This week I’m sharing a post from last fall with my favorite read alouds for back to school. Enjoy!
Are you looking for a picture book to kick off the new school year with your students or children?
Here are five of my favorite back to school read alouds:
1. School’s First Day of School
Story by Adam Rex, Pictures by Christian Robinson
In this funny, charming story a brand new school awaits its first students: “It’s the first day of school at Frederick Douglass Elementary and everyone’s just a little bit nervous, especially the school itself. What will the children do once they come? Will they like the school? Will they be nice to him?” A read aloud of School’s First Day of School is sure to delight your students or children. For more, watch this PBS interview with illustrator Christian Robinson where he discusses his process and a topic I’m passionate about–the importance of children seeing themselves reflected in books:
2. Planet Kindergarten
By Sue Ganz-Schmitt, Illustrated by Shane Prigmore
Do you teach Kindergarten or have a child about to take this leap? This is the read aloud for you. In this adorable and clever story, a young boy ventures off to a strange new world, with different customs and alien inhabitants: Planet Kindergarten. Engaging and sure to excite young readers about this new adventure. Check out the book trailer for a sneak peak:
3. Wemberly Worried
By Kevin Henkes
Kevin Henkes is the author and illustrator of many beloved and award-winning picture books from Lily’s Purple Plastic Purse and Kitten’s First Full Moon, to Owen and Chrysanthemum. All of his books make fantastic classroom read alouds, but Wemberly Worried is one of my favorites and a wonderful choice to calm new school year anxieties for the pre-K to second grade set: “Wemberly worried about everything. Big things. Little things. And things in between. Then it was time for school to start. And Wemberly worried even more. If you ever worry (or know someone who does), this is the book for you.” For more, check out this Activity Guide from Kevin Henkes with a Wemberly coloring page, a “worry list”, recipes from the book and more.
4. When Sophie Thinks She Can’t…
By Molly Bang
If you are looking to kick off the new school year with a discussion about “growth mindset” and the importance of persistence, Molly Bang’s new book is an excellent read aloud choice. When Sophie Thinks She Can’t… is Molly Bang’s third Sophie book, you may recognize this character from When Sophie Gets Angry—Really, Really Angry… or When Sophie’s Feelings are Really, Really Hurt. In this story, Sophie gets frustrated when she struggles to solve a math puzzle and shouts, “I CAN’T DO IT!” She doubts whether she will ever be “smart”: “Luckily Sophie’s teacher steps in. What does it mean to be smart? Using current, popular “mindset” techniques, Sophie’s class is taught that we get smarter when we exercise our brains, such as when we work harder at solving a puzzle. Struggling to solve a problem doesn’t mean “I can’t do it!” Sophie and her classmates just can’t do it. . .yet!” For more, you can watch this book trailer from Scholastic:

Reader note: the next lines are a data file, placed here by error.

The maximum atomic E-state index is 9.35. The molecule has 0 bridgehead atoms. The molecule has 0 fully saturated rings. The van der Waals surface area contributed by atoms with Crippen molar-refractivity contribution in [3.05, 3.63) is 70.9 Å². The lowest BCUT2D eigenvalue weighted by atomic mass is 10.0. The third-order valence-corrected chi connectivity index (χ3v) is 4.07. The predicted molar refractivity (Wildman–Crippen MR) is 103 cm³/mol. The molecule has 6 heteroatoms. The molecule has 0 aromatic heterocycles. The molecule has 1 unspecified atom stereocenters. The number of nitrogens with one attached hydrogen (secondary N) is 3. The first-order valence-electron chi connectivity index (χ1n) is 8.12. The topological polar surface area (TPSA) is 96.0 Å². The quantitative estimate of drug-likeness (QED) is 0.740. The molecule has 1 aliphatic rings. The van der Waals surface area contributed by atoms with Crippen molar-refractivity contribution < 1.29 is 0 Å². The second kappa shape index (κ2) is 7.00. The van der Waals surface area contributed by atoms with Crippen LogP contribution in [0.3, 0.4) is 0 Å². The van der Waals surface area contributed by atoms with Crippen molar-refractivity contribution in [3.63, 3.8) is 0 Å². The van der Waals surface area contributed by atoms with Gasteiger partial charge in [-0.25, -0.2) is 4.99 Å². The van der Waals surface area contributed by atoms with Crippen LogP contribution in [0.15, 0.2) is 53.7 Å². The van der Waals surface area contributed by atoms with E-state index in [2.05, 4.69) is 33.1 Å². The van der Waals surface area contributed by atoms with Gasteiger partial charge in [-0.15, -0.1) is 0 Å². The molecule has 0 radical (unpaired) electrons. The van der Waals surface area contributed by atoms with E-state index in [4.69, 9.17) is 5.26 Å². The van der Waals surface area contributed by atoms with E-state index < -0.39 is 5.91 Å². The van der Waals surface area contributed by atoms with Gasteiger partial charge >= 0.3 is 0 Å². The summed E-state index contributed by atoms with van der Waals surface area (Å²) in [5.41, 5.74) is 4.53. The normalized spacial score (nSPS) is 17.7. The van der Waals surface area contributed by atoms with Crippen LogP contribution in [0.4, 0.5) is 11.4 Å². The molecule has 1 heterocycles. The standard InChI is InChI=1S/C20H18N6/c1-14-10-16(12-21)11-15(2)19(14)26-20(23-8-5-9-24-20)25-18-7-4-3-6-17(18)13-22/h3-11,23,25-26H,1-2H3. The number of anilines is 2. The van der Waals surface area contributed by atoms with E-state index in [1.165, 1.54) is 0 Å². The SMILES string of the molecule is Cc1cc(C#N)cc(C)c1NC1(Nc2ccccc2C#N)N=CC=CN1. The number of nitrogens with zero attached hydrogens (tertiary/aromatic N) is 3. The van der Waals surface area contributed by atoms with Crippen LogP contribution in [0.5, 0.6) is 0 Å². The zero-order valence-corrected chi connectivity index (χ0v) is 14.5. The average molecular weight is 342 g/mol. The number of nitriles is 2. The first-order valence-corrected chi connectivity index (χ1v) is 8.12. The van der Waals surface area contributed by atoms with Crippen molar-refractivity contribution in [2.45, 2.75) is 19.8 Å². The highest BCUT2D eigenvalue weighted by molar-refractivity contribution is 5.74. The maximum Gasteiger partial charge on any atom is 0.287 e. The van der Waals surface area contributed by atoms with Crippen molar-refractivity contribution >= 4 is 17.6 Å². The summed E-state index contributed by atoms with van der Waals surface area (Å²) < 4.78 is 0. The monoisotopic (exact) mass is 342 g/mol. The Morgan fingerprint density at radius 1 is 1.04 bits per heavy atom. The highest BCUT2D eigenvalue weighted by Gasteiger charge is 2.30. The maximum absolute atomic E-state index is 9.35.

5. The Dot
By Peter H. Reynolds
Are you hoping to inspire the kids in your life to take risks in the classroom this year and follow their creativity? Read them The Dot by Peter Reynolds: “Her teacher smiled. ‘Just make a mark and see where it takes you.’ Art class is over, but Vashti is sitting glued to her chair in front of a blank piece of paper. The words of her teacher are a gentle invitation to express herself. But Vashti can’t draw – she’s no artist. To prove her point, Vashti jabs at a blank sheet of paper to make an unremarkable and angry mark. “There!” she says. That one little dot marks the beginning of Vashti’s journey of surprise and self-discovery.” To take the uplifting message one step further, you could also celebrate International Dot Day on September 15th with your students. I love the idea from this Educator Guide to do a “Door Dots” activity, “Have the classroom door covered in plain colored dots, waiting like a blank canvas.” After reading the book, students could “make their mark” and decorate one of the dots.
What books will you be sharing with the kids in your life to kick off this new school year?
Laura Szaro Kopinski